$150,000 – Therapeutic Horseback Riding Program, Lady B Ranch, California
$99,000 – Train students in the motorsports industry, Patrick Henry Community College
$1,500,000 – Transport naturally chilled water from Lake Ontario to Lake Onondaga
$100,000 – “No Workshops, No Jumpshots,” Virginia
$1,750,000 – Parents Anonymous
$470,000 – Swine and other animal waste management research, North Carolina
$300,000 – Wool research

…And the list goes on and on.

We should be very proud that Congress is working so hard for us.

Perhaps more alarmingly, the same bill also included a clause allowing hospitals and insurance companies to refuse to perform abortions. Even though many states already have laws allowing individual doctors to refuse, they felt it was important to allow entire institutions to decline. I believe that individual doctors should always have the right to not participate, and that there should be some protection for religious hospitals to not have to offer abortions (although perhaps not those receiving government money, which probably leaves very few). However, this clause (the wording of which I am afraid I cannot find) goes way beyond that. According to Salon, the Senate will hold a vote to repeal the clause in April. One can only hope that, on its own, support for the measure will wane.

Clive Thompson at Slate has played JFK Reloaded so that we don’t have to. It’s a decent article.

Also, in some much needed feel-good news:

A pod of dolphins circled protectively around four people swimming 300 feet off a New Zealand beach to fend off an attack by a great white shark, according to a report Tuesday by the New Zealand Press Association. The four were swimming when several dolphins began herding them by doing tight circles around them. When one swimmer, Rob Howes, tried to drift away, one of the larger dolphins herded him back. It was then that Howes spotted a 9-foot great white shark swimming toward the pod. “I just recoiled. It was only about 2 meters away from me, the water was crystal clear and it was as clear as the nose on my face,” Howes said. “They had corralled us to protect us.” If the report is accurate — and a spokeswoman for the environmental group Orca Research says the behavior fits these marine mammals — then dolphins are treating us with a lot more respect than we’re treating them these days.
Tony Long

It would have felt better without the dig at the end, but still, pretty cool.

Anyone who saw last Thursday(?)’s Daily Show probably already knows about this, but I just saw it, and it was so weird I had to look into it. Apparently, back in September, students at Pitt and IUP were approached by “student-aged” people asking them to sign petitions supporting things like medical marijuana reform. Those who did received new voter registration cards in the mail a few days later, informing them that their registration had been changed to Republican. In a PA primary, this would make a differnce. Unless the students’ addresses have changed, though, it wouldn’t affect them at all. So what’s the point? Apparently no one knows. But here are two articles about it:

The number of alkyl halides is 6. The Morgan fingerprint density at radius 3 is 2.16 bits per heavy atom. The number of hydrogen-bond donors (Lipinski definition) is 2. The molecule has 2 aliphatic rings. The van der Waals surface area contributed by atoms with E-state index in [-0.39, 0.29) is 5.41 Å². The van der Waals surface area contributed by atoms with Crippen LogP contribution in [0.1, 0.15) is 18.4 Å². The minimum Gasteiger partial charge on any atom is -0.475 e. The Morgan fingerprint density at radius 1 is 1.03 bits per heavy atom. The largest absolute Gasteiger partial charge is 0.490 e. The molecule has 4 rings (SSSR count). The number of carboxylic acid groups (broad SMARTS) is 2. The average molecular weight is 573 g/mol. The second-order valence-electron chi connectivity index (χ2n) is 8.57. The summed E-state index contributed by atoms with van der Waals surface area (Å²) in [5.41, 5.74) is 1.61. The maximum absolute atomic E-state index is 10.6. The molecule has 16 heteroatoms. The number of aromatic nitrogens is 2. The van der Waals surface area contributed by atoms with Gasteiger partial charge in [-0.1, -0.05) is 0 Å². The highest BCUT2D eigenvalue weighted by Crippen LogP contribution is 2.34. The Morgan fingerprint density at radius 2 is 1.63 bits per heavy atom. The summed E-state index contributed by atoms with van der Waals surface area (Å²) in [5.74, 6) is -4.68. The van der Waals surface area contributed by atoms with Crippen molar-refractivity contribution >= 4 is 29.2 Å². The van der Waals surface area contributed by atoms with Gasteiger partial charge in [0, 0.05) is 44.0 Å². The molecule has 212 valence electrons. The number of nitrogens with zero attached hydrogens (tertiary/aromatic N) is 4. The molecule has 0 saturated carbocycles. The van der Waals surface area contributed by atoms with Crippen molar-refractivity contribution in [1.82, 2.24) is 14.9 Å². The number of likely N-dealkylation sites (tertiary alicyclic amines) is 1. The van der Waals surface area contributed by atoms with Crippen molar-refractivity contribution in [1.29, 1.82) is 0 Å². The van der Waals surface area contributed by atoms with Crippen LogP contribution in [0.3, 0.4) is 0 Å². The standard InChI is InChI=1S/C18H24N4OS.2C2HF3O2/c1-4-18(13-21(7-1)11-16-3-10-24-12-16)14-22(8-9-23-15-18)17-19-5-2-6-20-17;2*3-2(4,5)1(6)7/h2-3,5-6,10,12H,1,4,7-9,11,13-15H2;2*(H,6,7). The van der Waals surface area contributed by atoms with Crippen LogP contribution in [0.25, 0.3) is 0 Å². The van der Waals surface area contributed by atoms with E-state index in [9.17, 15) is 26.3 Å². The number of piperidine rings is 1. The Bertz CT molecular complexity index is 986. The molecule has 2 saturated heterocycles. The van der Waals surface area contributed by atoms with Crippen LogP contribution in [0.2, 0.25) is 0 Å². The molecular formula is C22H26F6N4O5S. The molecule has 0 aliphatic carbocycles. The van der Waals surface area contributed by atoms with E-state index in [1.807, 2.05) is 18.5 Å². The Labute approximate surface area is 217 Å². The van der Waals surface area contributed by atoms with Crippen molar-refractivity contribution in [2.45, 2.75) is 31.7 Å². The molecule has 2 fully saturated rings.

http://www.observer-reporter.com/283941907422030.bsp

http://www.capitolhillblue.com/artman/publish/article_5550.shtml

Here’s an equally ancient article about dirty tricks in general:

http://www.washingtonpost.com/wp-dyn/articles/A12514-2004Oct30.html

In more recent news, Kerry has said that he & his people will be “participating” in the Ohio recount. Keith Olbermann has more.

And, finally, a far cry from the $1 grilled cheese sandwiches sold at Phish shows, GoldenPalace.com has bought a sandwich bearing the image of the Virgin Mary. For $28,000.

A Scottish company has released a game called “JFK Reloaded“. This has nothing to do with John Kerry. Instead, you, the player, are Lee Harvey Oswald. Your goal is to mimic the three shots of the original LHO.

The company says the idea is to show people that Oswald was acting alone, and that conspiracy theories have sprung up because of how hard his task was. They’re offering £53,800 to the first person who can recreate the shots.

The game is available for download for $9.95. I had a terrible time trying to find the download site; it seems that much of the media doesn’t want Ted Kennedy to think they’re “despicable”. Yahoo came through, though, with their press release service. Predictably, the site is swamped, but if you want to download it, it’s http://www.jfkreloaded.com. I won’t be grabbing it, so if you do, let me know what you think.

I leave tomorrow (well, today, really) morning for Wisconsin for the rest of the week. Jancey and I are checking out Beloit College in the hopes that it will either be so wonderful that we will not mind spending the next few years in Wisconsin, or bad enough that we can be relieved that we don’t have to move to Wisconsin. Either way, it should be a good trip. I’ve never been to the state, so I get to check another one off my list. Woohoo.

Anyway, I don’t know what kind of internet access I’ll have while there, so I might not post again until the weekend. I know you’ll miss me.

My parting tidbit — looks like Bush picked Condi to replace Powell. This means, presumably, that any tempering effect the Secretary of State had over the last four years will no longer be applicable. One interesting note — Bush Sr’s SoS thinks it’s a bad move.